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radical-one

Bring Back Re-Fueling And Ditch Drs

36 posts in this topic

Re-Fueling adds excitement to the current boring short pit stops.

DRS takes away the essence of REAL overtaking.

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I've always said this, brings another element of strategy also.

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And while they're at it, do something with the sound. F1 used to be a lot exciting with the V8s/V10s.

The last time I watched in Suzuka I could hear the guy beside me burp and fart louder than them turbos meh.png

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You need strategy, absolutely. F1 has only ever been interesting when there is strategy. It's pretty simple—you cannot have an overtake without a faster car behind a slower car. How does that happen? Strategy, mainly.

Without strategy, the fastest cars are, in general, at the front of the field through qualifying. So, they stay there. And everyone runs in a line.

With strategy, however, you will get points in the race where slower cars jump faster cars, and points in the race where a faster car may be running slower to conserve or a slower car may be running faster due to fresher tires. A lot of people whine that strategic racing is boring, but what's actually boring is all the cars going all-out all-the-time, because that's qualifying, and therefore, they stay in the order they qualified.

We had tire strategy in 2012 and half of 2013. Everyone but about three of us here complained and complained how it was "fake" or a "lottery," which was amusing, if not frustrating as someone who enjoyed the unpredictability and great racing. But the real downfall was safety, of course, after the 2013 Silverstone race. So, now we have no tire strategy.

And without refueling, we have no fuel strategy. But with refueling, we supposedly lose this effort to try to appear not environmentally wasteful.

What's the answer, then?

Keep the 100 kg fuel limit, but allow refueling. It's really that easy, I think. Let the teams use the 100 kg however they want. Your overall consumption will be the same (in actuality, less, because no one will need all 100 kg given how much lighter the cars will be if they don't have to carry it all at once—funny how the "green" concerns about banning refueling actually make the cars less efficient due to the heaviness of them), which is the only metric that matters, that these cars can complete a set distance with a set amount of fuel.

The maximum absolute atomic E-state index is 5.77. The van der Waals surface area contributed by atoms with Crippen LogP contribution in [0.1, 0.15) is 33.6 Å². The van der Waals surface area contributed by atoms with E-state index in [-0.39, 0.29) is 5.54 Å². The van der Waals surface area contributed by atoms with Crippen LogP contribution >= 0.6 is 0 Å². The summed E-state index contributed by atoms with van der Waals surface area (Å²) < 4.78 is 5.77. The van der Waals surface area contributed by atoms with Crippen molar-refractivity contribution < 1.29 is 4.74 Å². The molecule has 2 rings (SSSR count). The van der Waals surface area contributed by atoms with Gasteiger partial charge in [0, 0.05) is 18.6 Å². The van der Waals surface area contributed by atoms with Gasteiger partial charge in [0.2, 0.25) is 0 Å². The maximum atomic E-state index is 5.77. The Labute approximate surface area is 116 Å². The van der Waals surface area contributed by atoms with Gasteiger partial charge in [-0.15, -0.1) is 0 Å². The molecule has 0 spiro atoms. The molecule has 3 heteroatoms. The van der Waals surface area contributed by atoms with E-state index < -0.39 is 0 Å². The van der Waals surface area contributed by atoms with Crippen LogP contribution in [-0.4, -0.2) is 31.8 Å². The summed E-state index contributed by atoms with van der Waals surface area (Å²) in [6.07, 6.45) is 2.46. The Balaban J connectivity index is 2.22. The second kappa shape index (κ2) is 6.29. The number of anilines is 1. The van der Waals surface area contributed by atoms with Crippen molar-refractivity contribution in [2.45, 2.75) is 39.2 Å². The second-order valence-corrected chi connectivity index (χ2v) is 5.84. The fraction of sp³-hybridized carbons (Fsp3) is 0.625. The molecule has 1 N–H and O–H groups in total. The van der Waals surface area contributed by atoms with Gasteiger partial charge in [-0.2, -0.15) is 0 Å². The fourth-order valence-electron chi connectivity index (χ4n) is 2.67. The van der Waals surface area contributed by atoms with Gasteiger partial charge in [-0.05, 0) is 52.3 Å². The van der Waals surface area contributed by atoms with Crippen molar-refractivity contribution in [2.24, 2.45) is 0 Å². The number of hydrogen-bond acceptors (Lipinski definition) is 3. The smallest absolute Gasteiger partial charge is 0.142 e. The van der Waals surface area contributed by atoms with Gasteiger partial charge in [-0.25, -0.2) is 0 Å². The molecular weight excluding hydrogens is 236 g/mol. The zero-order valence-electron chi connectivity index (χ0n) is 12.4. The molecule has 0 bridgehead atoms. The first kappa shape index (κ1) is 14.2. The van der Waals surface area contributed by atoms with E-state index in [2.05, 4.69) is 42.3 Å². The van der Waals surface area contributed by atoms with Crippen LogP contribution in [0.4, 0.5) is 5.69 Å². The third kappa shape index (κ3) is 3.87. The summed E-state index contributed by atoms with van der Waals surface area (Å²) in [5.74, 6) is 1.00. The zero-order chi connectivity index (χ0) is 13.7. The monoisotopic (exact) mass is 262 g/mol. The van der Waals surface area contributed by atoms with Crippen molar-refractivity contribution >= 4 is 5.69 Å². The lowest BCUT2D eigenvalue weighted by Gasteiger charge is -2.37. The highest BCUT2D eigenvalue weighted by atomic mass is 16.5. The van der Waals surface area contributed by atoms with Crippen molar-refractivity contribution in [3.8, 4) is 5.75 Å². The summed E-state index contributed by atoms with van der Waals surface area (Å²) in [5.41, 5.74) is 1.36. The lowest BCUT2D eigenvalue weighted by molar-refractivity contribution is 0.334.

And then you get strategy back. Maybe it's better to run all 100 kg and not refuel, especially if you only need one tire change. Maybe it's better to try to set a ridiculous pace on a light load. Maybe you want to start light and end heavy, or start heavy and end light. Maybe some teams will find a design advantage in running a smaller tank, risking the fact they'll be bound to never running a huge load at one time. It opens things up again.

burp and fart

There is hope for this forum yet. It might not be dead, after all.

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Prepare for formula e take over, apparently they have had power added to those cars this season also, so there getting quicker.

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So now they'll sound like louder space ships.

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DRS is the lamest thing in F1.

F1 is about racing/overtaking and here we are getting Aid how to overtake ? F3, GT, DTM has more excitement than F1 after DRS.

DRS - Discards Racing Strategy

Edited by radical-one

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We've been down the path of refuelling and we know what it adds to racing on the track, NOTHING! In fact it takes away from racing on the track as drivers sit and wait for the pit stops to take place before going flat out to gain an advantage over a competitor. Refuelling should never return to F1 - we have run the experiment between 1994 and 2010 and we have the evidence.

DRS should never have been introduced in the first place but that should be taken off the cars immediately. No skill needed to overtake. Abu Dhabi shows it for the joke it is with it's double DRS zone. Shameful.